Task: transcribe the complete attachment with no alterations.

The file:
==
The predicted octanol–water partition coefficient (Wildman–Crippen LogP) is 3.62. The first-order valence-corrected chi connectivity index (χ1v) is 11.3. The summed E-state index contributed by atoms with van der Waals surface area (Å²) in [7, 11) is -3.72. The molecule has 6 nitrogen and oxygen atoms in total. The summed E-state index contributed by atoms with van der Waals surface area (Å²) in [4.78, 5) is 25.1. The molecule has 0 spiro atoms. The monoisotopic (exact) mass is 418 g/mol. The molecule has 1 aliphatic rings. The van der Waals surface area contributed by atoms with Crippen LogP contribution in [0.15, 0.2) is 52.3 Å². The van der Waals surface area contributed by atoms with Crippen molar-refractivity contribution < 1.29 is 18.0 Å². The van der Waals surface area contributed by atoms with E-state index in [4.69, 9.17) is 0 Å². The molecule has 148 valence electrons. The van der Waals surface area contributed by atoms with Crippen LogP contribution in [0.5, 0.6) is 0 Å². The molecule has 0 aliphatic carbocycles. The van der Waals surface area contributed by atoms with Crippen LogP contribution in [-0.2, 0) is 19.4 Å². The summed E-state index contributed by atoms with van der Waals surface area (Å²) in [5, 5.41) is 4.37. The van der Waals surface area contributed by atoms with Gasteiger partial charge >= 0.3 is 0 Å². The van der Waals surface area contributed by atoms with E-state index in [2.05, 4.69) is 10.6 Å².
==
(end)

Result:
The predicted octanol–water partition coefficient (Wildman–Crippen LogP) is 3.62. The first-order valence-corrected chi connectivity index (χ1v) is 11.3. The summed E-state index contributed by atoms with van der Waals surface area (Å²) in [7, 11) is -3.72. The molecule has 6 nitrogen and oxygen atoms in total. The summed E-state index contributed by atoms with van der Waals surface area (Å²) in [4.78, 5) is 25.1. The molecule has 0 spiro atoms. The monoisotopic (exact) mass is 418 g/mol. The molecule has 1 aliphatic rings. The van der Waals surface area contributed by atoms with Crippen LogP contribution in [0.15, 0.2) is 52.3 Å². The van der Waals surface area contributed by atoms with Crippen molar-refractivity contribution < 1.29 is 18.0 Å². The van der Waals surface area contributed by atoms with E-state index in [4.69, 9.17) is 0 Å². The molecule has 148 valence electrons. The van der Waals surface area contributed by atoms with Crippen LogP contribution in [0.5, 0.6) is 0 Å². The molecule has 0 aliphatic carbocycles. The van der Waals surface area contributed by atoms with Crippen LogP contribution in [-0.2, 0) is 19.4 Å². The summed E-state index contributed by atoms with van der Waals surface area (Å²) in [5, 5.41) is 4.37. The van der Waals surface area contributed by atoms with Gasteiger partial charge >= 0.3 is 0 Å². The van der Waals surface area contributed by atoms with E-state index in [2.05, 4.69) is 10.6 Å².